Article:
Napier Borough Council's plans for dual roadway causes controversy among Naperites.
While it's hard to believe now, an examination of Napier pre-1931 Hawke's Bay earthquake reveals how damaging rough seas were to the town.
In very strong storms, sea water would smash into the front of the now Department of Conservation building on Marine Parade. Shops in Hastings St would also be flooded.
The answer was to build a seawall – and the 1888 contract awarded to Glendinning and Griffin was in two parts – south of Edwardes St to initially Sale St, and north of Edwardes St to the courthouse (Department of Conservation building).
Prison labour was used to build the seawall from the courthouse to the breakwater port at the Bluff.
Even with the seawall waves pounded the wall during storms, and repairs were often needed. Buttresses, that is the support to the parapets on the footpath side of the Marine Parade, were added to give strength.
A gradual build up of shingle and the effect of the foreshore uplift in the 1931 Hawke's Bay earthquake meant the seawall was no longer needed to keep the rough seas away from property.
Discussions at Napier Borough Council began in the early 1930s to create a dual roadway (two way road) along Marine Parade. This would involve demolishing the seawall and creating a new road over the location of the seawall and esplanade footpath.
It wasn't a popular move amongst the Napierites, and many justifications were used by the Napier Borough Council for the dual roadway, including that the present road was too narrow and a continual source of danger due to the large amount of traffic it carried.
The Hawke's Bay Automobile Association was enlisted for support for the dual roadway, and they stated many other towns had adopted one-way roads with a row of trees down the middle.
The trees, they argued, would act as a Venetian blind to cut off the rays of the sun and protect motorists' eyes from lights of the oncoming cars.
When discussing how far the dual roadway should be extended towards Awatoto, a Hastings committee member suggested it go right through to Hastings.
Noting the dual roadway was already causing some unrest in Napier, another Hastings member said, "I don't think we should enter into the controversy."
One thousand Napier ratepayers signed a petition to try and stop the roadway going ahead and the seawall from being demolished. Two borough councillors were also against the scheme.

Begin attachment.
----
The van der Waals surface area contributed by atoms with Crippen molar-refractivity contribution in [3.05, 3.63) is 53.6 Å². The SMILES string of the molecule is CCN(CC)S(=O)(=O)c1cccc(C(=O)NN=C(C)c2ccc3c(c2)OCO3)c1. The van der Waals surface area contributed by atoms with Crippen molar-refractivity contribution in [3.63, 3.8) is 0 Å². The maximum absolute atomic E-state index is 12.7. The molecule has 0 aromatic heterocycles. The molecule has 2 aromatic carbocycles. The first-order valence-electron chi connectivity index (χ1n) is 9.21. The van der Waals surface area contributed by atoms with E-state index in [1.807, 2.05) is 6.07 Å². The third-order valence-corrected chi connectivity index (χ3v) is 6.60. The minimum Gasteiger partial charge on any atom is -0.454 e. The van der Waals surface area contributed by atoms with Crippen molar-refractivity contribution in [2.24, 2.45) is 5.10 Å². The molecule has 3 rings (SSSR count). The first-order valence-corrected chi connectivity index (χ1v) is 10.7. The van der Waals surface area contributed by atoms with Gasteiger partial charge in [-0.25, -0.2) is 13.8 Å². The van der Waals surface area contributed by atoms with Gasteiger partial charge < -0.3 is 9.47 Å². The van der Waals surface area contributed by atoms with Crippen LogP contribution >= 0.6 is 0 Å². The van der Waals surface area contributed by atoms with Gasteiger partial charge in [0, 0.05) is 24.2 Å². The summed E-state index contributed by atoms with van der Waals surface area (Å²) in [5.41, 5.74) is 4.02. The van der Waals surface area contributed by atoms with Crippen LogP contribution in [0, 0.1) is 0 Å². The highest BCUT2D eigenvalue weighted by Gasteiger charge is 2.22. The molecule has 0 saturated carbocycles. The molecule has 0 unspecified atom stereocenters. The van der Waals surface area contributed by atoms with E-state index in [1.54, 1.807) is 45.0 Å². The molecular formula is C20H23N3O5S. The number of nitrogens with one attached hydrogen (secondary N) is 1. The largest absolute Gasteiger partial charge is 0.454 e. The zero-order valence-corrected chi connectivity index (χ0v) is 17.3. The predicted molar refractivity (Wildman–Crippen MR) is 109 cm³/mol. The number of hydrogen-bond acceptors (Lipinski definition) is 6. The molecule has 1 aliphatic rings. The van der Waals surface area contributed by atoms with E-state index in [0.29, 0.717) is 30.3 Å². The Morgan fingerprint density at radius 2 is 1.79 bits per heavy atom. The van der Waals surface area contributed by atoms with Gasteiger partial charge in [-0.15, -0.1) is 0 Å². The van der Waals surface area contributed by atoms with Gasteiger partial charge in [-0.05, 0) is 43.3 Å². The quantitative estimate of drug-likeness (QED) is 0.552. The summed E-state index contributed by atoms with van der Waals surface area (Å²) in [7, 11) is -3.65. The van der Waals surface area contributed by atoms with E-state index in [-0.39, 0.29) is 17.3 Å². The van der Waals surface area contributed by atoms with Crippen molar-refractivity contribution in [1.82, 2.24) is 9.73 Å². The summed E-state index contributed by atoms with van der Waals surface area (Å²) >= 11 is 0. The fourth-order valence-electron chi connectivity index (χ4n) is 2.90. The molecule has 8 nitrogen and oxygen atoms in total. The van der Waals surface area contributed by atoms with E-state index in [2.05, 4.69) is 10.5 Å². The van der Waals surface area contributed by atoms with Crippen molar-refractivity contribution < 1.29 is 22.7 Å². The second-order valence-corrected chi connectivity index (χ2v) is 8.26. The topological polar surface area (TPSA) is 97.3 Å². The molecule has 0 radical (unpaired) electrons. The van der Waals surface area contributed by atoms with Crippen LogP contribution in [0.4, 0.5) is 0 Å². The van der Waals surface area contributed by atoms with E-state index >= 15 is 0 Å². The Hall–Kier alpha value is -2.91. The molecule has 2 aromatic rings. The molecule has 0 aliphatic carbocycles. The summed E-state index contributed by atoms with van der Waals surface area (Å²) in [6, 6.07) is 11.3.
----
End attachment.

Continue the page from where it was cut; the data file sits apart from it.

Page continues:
Concerns were that it was unsafe for children and the elderly to cross the dual roadway, uprooting and damaging the Norfolk Island pine trees and that the road was not even necessary.
On the safety issue, an objecting councillor, Mr Mayne, was concerned the construction of a two-way drive "will immediately impel all motorists to drive at reckless speeds, as they always do in two-way drives, thereby imperiling the lives of old ladies and killing off our juvenile population in a very short time".
He also believed that "the dignified narrowness is to be utterly destroyed and all the Norfolk pines are to die, and the result that the tourist traffic will fall away completely".
Despite all the protests, an initial area of roadway from the Sound Shell to Albion St was completed around early 1938.
From the 1940s to the 1970s, the roadway was extended to its present termination point at Ellison St.
There was a brief flirtation in the 1970s to extend the dual roadway north of the Sound Shell – this would involve demolishing the Sound Shell – but this was a move too far for Napierites and was not allowed to occur.
When it was announced in 1951 that a fertiliser works was planned for Awatoto, this raised concern at Napier Borough Council due to the transportation of phosphate materials (up to 40 truck movements an hour at unloading times) by road from the wharves to the works and creating a nuisance to property owners and loose material falling upon tourists.
The council was not sure what to do, and tried to encourage them to set up elsewhere, in areas such as Bay View – which the fertiliser company had tried but couldn't find a good source of water.
At the end of 1951, the council "could not decide what to do". They didn't want to drive industry away but also didn't want the transport of materials along Marine Parade. They had gone as far as drafting a bylaw to stop the trucks, but it was never enacted.
The council decided to advise the fertiliser company that "they were far from happy at the idea of the Marine Parade being used for carting fertiliser".
The East Coast Fertiliser Works (now Ravensdown) established in 1954 at Awatoto.
In late 2017, the Napier City Council implemented the "traffic calming project", which returned two -way traffic to one side of the Norfolk pines from the Napier i-Site to Vautier St. Its main purpose was to improve connectivity with the waterfront, slow vehicles, possible reduction in heavy vehicles and improve pedestrian and business amenity.
- Michael Fowler's history of Marine Parade is due out in November 2019.
- Signed copies of Michael Fowler's Historic Hawke's Bay book are only available from the Hastings Community Art Centre, Russell St South, Hastings for $65.00.
- Michael Fowler FCA (email@example.com) is a chartered accountant, contract researcher and writer of Hawke's Bay's history.